the magnificence of the magic land Egypt has no limit: here is another fascinated sight of (one of) the Tombs called; KV17 which has been found by Giovanni Battista Belzoni in the valley of the King. Belzoni, sometimes known as The Great Belzoni, was a prolific Italian explorer and pioneer archaeologist of Egyptian antiquities. He was surely excited when he’d arrived into this Tomb but as nobody could read hydrography’s yet, he couldn’t know that that’s the Tomb of Sethi the great Pharaoh.
Tomb KV17, located in Egypt‘s Valley of the Kings and also known by the names “Belzoni’s tomb”, “the Tomb of Apis”, and “the Tomb of Psammis, son of Nechois”, is the tomb of PharaohSeti I of the Nineteenth Dynasty. It is one of the best decorated tombs in the valley, but now is almost always closed to the public due to damage. As per November 2017 holders of a 1200 EGP entry ticket or of a Luxor Pass can visit this tomb. It was first discovered by Giovanni Battista Belzoni on 16 October 1817. When he first entered the tomb he found the wall paintings in excellent condition with the paint on the walls still looking fresh and some of the artists paints and brushes still on the floor.
via https://egyptophile.blogspot.com/ translated from French. ( I did add some pictures to the article 😊💕) https://egyptophile.blogspot.com/2018/02/belzoni-et-sethi-ier-de-thebes.html
“I can call the day of this discovery one of the most fortunate of my life”: such are the words of Giovanni Battista Belzoni remembering this October 18, 1817… He has just discovered, in the Valley of the Kings, a tomb of incredible beauty. The key to reading the hieroglyphs having not yet deciphered, he cannot know that this is the eternal home of the great Pharaoh Sethi I. With reference to the “carcass of a bull embalmed with asphalt” which is found there, it will be called “tomb of the Apis” or even sometimes “tomb Belzoni”. It will then be attributed to the father of Ramses II and referenced KV 17 (King Valley).
Belzoni recounts the joy felt on entering: “the first of all men currently living on the globe, in one of the most beautiful and vast monuments of ancient Egypt, in a monument which had been lost to the world, and which was so well preserved that it looked like we had just finished it a little before our arrival “.
As soon as he enters the tomb, he is captivated by what is offered to his eyes: “I judged, by the paintings on the ceiling and by the hieroglyphics in bas-relief that we could distinguish through the rubble that we were masters of the entrance to a magnificent tomb. “
The tomb sinks 137 m into the Theban mountain through 7 corridors and has 10 rooms! It is one of the most beautiful and “completely” decorated in the valley. It is also one of those where the quality of the paintings reaches the highest perfection. Belzoni notes: “As we went on, these paintings became more perfect. They were covered with a varnish whose shine produced a beautiful effect: the figures were painted on a white background.” Then, continuing his advance, he arrives in: “a small room, adorned like everything else with beautiful figures in bas-relief and painted. These paintings were all executed with such perfection that I thought I should call this room the room of beauties. . ” The sarcophagus room amazes him just as much.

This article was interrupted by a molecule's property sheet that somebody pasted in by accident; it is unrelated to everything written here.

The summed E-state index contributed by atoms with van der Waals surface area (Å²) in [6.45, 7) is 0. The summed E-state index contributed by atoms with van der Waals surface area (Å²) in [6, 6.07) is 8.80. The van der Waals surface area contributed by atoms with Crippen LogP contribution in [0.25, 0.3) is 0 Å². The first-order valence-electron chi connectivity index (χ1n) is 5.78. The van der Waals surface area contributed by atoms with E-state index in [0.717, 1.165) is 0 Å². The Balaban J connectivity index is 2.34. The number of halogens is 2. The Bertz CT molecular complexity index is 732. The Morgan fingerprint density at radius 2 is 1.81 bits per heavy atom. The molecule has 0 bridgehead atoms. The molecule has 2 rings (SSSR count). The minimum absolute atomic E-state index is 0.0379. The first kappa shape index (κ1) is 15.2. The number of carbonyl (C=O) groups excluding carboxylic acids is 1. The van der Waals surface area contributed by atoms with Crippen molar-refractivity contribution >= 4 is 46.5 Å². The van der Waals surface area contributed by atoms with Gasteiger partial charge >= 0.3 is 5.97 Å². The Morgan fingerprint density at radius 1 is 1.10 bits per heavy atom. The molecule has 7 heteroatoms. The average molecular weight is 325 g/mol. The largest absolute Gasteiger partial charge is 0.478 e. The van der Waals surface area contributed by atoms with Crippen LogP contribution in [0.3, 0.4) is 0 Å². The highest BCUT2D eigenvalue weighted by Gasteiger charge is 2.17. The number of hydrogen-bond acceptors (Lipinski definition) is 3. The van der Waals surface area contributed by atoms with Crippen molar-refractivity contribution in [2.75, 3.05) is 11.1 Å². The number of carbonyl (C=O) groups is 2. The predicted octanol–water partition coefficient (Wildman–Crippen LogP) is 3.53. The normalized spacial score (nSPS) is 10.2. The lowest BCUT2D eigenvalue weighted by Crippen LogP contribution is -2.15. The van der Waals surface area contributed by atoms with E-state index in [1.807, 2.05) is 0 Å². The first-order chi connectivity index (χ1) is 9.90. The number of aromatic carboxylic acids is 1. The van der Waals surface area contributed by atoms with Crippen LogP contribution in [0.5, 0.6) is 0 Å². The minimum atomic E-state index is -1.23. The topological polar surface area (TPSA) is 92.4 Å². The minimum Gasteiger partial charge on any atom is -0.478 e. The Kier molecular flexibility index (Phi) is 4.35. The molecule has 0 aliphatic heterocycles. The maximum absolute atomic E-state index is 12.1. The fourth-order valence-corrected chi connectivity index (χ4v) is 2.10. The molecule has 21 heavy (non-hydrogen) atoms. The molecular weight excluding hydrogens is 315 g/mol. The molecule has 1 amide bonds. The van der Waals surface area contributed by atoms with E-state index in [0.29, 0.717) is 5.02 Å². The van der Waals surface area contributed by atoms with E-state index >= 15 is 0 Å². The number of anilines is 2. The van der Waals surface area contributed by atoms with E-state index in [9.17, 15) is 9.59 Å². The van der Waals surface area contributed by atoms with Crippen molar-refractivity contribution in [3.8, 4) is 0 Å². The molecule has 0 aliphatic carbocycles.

He was so totally won over that the idea of making this incredible monument known to as many people as possible was born. He, therefore, decides to make a complete statement, with the objective of publishing the plates and drawings. Thus he appealed to Alessandro Ricci, doctor and designer who arrived in Egypt in 1817: “I had hired Signor Ricci, a young man from Italy, very skilled at drawing, and who, with a little practice, became perfect in his imitations of hieroglyphics. He was to begin the designs of the tomb upon his arrival in Thebes. “
This is how: “from February to March (1818), Ricci worked alone in the tomb to copy as many reliefs as possible”. On May 10, Belzoni found him in the Valley of the Kings. “He was amazed by the work carried out by this artist doctor, who was decidedly very talented: most of the large murals in the tomb of the Apis had already been copied and he was waiting for Giambattista and his shipment of beeswax to take the prints of all the bas-reliefs. Both camping in this hypogeum, they devoted the entire summer of 1818 to this exhausting task. “
The result was admirable, but it required a lot of skill and patience: “The most difficult thing was to take impressions of the figures without damaging the colours with which they were coated. Counting the figures of life-size, I found some in all. one hundred and eighty-two. As for the figures one to three feet high, I did not count them, but there could hardly have been less than eight hundred. There were in this tomb about two thousand figures Hieroglyphics, varying in size from one to six inches; I copied them all faithfully, with their colours. ” From this immense work will result in an impressive number of drawings and wax prints of the walls of the tomb …